There are two kinds of research – problem-solving research and knowledge creation research. The latter is a bit more difficult because they do not know how successful we will be so we have to show them that we have the knowledge and capability. If we have graduate students, we can do preliminary research to show them and when the agency knows that we are capable, they will give us the budget to do more research.

PM COMMUNICATIONS: It is a catch-22 situation because you need to do more research to get more budget, but you need more budget to do more research. What kind of research partnerships do you have with international universities?

We believe that, among other things, the country needs to have a good logistics supply chain for development. This is a big issue for Thailand. During the flooding last year, most things stopped – even food in supermarkets and markets, because our logistics were not very well prepared. So we are doing research in order to develop logistics supply chain strategies and apply this research with certain state enterprises. Of course, there are many categories but I think the project is going well.

It is a very competitive environment for universities to attract funding because there are many research agendas and projects, but a limited number of organisations.

That is why we have to be selective and focus on niche areas of research, like in ICT embedded systems. We have a project with a hospital to develop technology to track diabetes in patients by looking for cataracts. Sometimes people with diabetes have problems with their eyes, so we have an embedded technology system to look at people’s eyes and if they have an issue, we will tell them to take care of their health. We also have a project with a hospital for artificial knees and looking at the materials that would be suitable for artificial knees.

Every faculty member has to have a PhD degree. Here every faculty member has to do teaching and research. I believe that if you just teach using a textbook day in day out, there is nothing exciting. But if the faculty member engages in research, then he/she will also be able to use new information to teach to students. This makes it more exciting for students and they can learn about new technology all the time.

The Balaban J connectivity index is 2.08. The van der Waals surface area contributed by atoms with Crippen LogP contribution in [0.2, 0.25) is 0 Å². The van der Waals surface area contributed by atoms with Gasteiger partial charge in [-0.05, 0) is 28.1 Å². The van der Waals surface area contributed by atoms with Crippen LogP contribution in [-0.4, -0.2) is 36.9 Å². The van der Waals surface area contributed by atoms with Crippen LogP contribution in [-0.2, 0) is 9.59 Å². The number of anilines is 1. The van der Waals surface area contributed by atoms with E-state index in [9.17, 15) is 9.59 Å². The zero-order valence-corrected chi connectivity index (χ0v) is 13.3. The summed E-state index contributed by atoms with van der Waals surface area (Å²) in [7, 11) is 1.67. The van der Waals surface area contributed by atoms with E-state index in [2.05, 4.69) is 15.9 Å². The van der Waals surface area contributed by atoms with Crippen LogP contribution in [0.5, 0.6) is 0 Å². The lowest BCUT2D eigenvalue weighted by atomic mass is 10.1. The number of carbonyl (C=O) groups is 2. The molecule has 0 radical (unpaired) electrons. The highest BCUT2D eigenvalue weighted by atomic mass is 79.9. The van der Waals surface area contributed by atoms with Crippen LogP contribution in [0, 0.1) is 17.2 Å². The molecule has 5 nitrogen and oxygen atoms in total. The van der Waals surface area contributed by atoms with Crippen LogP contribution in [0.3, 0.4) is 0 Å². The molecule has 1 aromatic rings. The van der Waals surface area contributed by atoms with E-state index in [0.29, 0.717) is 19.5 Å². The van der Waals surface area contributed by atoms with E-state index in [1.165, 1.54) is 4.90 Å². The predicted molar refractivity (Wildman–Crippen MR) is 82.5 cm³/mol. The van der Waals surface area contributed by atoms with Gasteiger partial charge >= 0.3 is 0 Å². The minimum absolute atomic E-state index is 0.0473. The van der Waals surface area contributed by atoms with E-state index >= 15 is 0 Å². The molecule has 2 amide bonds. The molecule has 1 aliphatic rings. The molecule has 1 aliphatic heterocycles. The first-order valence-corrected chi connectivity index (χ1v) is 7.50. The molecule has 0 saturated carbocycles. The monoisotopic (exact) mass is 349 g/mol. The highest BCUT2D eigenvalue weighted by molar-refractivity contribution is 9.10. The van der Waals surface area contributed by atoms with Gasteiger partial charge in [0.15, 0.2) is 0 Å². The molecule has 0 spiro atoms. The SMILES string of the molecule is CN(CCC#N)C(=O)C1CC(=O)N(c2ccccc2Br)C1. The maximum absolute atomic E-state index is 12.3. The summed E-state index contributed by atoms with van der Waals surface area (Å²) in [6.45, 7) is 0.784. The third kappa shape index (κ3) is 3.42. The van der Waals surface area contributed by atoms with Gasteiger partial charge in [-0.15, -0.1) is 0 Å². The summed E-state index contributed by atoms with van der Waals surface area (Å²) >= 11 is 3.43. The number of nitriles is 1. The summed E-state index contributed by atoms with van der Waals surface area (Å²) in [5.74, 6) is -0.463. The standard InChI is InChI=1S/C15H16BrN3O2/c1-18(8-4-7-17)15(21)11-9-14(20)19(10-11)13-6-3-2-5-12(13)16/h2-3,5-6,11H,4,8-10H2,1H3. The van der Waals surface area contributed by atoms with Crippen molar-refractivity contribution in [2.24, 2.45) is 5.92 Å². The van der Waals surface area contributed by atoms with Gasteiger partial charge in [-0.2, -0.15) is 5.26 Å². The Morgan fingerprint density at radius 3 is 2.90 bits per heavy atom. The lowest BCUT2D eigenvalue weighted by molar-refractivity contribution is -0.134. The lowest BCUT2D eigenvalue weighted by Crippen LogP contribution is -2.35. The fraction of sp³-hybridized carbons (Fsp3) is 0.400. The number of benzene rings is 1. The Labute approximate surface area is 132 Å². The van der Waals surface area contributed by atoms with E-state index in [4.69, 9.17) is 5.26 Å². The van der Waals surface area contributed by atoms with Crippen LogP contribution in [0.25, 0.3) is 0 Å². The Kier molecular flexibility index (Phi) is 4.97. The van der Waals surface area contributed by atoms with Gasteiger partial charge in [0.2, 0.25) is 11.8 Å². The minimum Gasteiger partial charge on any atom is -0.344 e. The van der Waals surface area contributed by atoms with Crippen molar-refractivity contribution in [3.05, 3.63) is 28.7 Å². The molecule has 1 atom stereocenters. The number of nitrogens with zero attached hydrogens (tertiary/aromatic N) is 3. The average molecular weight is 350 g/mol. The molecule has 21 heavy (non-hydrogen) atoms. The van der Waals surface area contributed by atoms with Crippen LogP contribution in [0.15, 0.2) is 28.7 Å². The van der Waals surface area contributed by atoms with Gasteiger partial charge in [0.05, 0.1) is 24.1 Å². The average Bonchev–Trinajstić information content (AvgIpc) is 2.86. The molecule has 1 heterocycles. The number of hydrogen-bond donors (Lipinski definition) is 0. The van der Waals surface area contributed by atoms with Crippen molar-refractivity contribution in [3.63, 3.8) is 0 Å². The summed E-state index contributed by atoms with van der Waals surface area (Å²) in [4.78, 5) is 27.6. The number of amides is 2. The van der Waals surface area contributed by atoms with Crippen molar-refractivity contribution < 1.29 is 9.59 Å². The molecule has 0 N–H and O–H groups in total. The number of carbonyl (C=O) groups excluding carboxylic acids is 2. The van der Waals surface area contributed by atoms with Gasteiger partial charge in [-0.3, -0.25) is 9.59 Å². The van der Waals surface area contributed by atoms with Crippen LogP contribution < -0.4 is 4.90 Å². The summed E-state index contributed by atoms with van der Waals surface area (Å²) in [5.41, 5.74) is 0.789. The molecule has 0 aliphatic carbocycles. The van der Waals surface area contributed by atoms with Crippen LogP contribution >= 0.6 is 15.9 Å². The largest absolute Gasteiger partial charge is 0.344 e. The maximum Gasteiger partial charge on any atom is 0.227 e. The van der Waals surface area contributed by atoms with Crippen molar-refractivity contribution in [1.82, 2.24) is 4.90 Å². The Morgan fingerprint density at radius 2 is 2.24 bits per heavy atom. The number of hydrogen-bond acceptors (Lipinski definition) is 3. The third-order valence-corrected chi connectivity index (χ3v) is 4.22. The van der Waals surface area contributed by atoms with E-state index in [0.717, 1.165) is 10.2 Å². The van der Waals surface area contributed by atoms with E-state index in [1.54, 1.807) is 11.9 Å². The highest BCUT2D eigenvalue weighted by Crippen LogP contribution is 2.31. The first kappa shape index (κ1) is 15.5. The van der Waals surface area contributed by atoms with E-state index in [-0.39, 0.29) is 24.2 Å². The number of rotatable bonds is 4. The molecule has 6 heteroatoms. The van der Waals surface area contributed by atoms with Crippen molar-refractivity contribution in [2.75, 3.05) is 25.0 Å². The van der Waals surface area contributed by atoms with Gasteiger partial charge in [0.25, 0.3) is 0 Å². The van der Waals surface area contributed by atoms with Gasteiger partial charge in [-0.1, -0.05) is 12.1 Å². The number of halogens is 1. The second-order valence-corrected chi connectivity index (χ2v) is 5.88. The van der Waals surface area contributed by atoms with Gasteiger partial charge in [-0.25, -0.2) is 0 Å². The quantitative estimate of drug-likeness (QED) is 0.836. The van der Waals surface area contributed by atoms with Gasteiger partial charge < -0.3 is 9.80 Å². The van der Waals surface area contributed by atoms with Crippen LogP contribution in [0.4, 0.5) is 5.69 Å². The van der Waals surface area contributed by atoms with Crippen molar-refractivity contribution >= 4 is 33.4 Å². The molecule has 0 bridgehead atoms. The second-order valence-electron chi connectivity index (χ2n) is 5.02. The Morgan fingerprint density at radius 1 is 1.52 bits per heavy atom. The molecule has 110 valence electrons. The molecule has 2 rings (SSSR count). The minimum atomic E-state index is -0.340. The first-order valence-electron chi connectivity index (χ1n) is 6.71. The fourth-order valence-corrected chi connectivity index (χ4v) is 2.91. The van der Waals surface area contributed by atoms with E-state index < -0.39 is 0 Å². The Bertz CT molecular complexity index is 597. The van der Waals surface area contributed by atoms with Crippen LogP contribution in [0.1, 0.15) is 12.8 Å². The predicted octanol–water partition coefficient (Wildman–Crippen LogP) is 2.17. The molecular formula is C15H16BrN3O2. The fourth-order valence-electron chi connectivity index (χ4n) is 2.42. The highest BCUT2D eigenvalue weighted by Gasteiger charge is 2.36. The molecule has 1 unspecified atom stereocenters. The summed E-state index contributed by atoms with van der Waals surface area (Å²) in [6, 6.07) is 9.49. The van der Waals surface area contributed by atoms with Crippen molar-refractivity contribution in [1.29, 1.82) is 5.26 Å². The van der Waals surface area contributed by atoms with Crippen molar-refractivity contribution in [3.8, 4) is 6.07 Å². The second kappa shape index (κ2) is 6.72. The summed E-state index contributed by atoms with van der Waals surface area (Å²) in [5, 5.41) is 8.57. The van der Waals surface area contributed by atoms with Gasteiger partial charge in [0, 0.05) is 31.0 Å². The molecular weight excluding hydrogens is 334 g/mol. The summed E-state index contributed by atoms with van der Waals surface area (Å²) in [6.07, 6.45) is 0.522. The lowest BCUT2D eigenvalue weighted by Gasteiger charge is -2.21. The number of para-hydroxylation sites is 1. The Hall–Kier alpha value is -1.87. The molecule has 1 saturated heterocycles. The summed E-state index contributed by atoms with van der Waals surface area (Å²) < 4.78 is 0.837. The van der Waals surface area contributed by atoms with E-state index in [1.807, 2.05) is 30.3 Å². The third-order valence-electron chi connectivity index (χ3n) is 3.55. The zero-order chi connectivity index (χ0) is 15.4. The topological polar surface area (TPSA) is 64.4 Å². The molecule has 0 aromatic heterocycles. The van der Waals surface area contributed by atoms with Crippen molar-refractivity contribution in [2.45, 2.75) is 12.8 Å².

The Government of Thailand’s priorities are in reducing inequality and corruption, as well as encouraging political reconciliation and reconstruction. But there is not really much talk about high-end research, beyond political talk. In terms of action, what kind of assistance do you receive from the Government and what more would you like to see done?

I think our industry has to help as well. Most do not invest in research, but they buy research technology from abroad or from their mother companies. When they have problems, they use researchers from their mother companies abroad. I hope this will change in the future, but I do not know how successful the Government will be in trying to support research if there is no demand for it. I was in Seattle, the home of Microsoft, Amazon and Boeing, and my university received lots of grants from companies. Companies also donated money to universities. It requires support from all sectors. We do research in the search of new knowledge, but we also want to be satisfied that our research is used by industry. I think that in order to be successful, the industrial sector has to change. They have to do local research and invest more in research, like they do in the US or Europe.

In advanced economies like Switzerland, the UK or Holland, one of the main incentives for private sector companies to engage in research with universities so they can recruit these people into their companies when they graduate. To what extent do you believe that you provide a benefit for companies in that there is a ready-made pool of highly-skilled labour available for them?

Companies benefit because they get cheap labour to work for them, and they can find talented students to work for them. Half of our graduates get employed with good companies and state enterprises.